Here is a graph that visualizes these trends
|Berkeley Earth average global surface temperatures since 1965 categorized by type of El Niño year. Illustration: Dana Nuccitelli|
As NASA GISS director Gavin Schmidt said,
The El Niño that we’re seeing is starting at the end of 2015, and so there hasn’t been enough time for that to really have an impact on the annual mean temperatures. So 2015 was warm even though there was an El Niño, and it would’ve been a record year even if you abstract out the El Niño affect, 2015 would’ve been a record warm year by a long chalk.
And due to the aforementioned lag, 2016 could be even hotter yet. Prof Adam Scaife, head of long-range forecasting at the Met Office, said in an interview with Carbon Brief,
Given the strength of the current El Niño, we expect 2016 to be even warmer globally than 2015. The lagged effects of El Niño are already starting to appear in the monthly temperature observations, which are registering more than 0.8 degrees above norm in recent months. This is consistent with our forecast for unprecedented warmth in the coming year. Overall, we expect El Niño to contribute around 25% to what will most likely be a new record global temperature in 2016. Much of the rest is down to climate change.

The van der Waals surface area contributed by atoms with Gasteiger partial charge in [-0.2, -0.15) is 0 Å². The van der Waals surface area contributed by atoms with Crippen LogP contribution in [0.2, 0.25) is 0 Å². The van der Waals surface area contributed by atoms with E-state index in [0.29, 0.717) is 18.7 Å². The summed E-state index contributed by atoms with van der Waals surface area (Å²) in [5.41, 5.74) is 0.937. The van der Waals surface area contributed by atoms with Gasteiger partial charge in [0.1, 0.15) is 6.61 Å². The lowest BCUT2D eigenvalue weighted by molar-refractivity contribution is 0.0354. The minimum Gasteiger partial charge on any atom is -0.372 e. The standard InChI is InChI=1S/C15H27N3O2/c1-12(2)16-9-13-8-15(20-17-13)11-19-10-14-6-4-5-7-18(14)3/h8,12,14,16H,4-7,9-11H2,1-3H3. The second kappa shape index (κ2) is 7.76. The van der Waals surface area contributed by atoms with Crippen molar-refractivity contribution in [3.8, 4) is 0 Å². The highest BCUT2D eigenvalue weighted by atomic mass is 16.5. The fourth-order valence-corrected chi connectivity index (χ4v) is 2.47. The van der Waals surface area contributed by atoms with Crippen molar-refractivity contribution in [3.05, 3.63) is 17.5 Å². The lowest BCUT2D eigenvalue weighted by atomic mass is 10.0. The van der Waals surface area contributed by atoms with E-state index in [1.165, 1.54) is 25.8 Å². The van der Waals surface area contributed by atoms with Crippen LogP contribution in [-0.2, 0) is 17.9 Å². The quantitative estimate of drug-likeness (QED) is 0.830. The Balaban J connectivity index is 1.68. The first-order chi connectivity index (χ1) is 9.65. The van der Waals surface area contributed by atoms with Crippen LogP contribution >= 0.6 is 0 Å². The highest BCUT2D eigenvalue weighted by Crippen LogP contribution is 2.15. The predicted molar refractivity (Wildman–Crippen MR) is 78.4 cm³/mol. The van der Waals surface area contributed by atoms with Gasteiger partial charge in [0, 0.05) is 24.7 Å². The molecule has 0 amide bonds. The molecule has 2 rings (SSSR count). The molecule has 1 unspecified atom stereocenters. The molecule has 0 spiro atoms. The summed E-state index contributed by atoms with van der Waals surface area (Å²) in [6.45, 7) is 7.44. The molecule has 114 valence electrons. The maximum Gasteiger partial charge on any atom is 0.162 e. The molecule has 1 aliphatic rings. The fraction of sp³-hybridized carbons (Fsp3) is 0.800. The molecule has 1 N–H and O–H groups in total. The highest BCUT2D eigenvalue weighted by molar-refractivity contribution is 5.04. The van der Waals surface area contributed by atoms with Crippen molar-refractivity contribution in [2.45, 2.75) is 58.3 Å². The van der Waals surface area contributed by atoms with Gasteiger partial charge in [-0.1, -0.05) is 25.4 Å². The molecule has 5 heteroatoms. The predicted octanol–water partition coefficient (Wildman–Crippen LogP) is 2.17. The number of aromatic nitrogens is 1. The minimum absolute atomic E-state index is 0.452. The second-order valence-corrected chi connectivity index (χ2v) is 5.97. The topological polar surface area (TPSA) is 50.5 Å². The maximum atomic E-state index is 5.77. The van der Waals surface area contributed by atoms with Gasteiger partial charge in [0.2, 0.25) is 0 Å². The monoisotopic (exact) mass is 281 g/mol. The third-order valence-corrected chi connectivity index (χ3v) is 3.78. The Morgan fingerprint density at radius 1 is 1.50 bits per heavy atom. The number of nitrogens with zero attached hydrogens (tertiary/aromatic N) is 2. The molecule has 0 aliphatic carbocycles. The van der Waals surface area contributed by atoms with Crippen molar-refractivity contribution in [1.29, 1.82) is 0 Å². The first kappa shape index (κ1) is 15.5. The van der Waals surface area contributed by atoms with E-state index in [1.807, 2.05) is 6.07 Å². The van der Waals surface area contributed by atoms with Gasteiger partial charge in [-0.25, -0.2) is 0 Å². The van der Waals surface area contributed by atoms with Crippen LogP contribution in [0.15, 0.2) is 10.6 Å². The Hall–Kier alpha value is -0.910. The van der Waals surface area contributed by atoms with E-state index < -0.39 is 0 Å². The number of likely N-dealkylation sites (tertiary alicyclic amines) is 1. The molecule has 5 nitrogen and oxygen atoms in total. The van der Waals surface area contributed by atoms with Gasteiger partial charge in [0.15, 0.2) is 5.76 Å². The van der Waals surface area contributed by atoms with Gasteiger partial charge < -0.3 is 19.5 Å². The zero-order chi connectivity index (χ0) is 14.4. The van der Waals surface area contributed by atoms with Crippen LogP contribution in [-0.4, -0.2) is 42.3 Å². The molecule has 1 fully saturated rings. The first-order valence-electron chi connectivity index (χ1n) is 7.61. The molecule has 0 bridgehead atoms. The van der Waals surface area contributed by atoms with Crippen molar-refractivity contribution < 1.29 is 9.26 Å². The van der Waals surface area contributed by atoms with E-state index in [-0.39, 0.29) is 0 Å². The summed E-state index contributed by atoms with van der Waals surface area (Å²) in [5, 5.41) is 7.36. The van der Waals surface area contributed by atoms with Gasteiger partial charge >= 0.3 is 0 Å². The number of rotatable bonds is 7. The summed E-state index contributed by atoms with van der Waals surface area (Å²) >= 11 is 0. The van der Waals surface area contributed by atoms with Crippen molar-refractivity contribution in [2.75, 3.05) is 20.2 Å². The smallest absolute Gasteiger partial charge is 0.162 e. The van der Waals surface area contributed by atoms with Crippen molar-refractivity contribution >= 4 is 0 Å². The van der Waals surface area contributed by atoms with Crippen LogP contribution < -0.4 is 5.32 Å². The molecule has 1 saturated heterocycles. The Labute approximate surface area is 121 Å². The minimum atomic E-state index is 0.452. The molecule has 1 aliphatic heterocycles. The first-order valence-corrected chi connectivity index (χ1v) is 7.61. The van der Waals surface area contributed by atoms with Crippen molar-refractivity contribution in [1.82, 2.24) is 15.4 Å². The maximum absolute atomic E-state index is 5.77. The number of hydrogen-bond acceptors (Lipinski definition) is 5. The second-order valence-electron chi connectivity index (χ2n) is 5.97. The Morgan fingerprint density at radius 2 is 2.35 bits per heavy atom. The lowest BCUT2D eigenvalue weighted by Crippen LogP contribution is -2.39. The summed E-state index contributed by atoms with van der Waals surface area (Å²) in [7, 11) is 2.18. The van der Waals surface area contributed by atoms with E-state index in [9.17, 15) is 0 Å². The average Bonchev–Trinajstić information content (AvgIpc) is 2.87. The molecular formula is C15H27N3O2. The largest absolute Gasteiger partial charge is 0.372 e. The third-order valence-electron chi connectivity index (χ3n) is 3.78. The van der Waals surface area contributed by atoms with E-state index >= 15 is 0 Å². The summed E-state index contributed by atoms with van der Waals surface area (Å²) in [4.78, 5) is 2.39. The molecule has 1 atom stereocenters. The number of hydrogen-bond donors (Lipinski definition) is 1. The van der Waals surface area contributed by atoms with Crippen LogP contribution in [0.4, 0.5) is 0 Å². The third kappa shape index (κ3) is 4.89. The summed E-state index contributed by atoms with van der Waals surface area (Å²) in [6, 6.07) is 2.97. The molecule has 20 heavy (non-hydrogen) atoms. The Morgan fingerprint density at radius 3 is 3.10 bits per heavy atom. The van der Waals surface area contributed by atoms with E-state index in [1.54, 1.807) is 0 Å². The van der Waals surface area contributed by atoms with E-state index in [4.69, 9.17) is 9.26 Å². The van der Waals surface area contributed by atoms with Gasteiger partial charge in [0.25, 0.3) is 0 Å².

If 2016 breaks the temperature record yet again, it will be the first time in the past 150+ years that three consecutive years set a new annual global temperature record.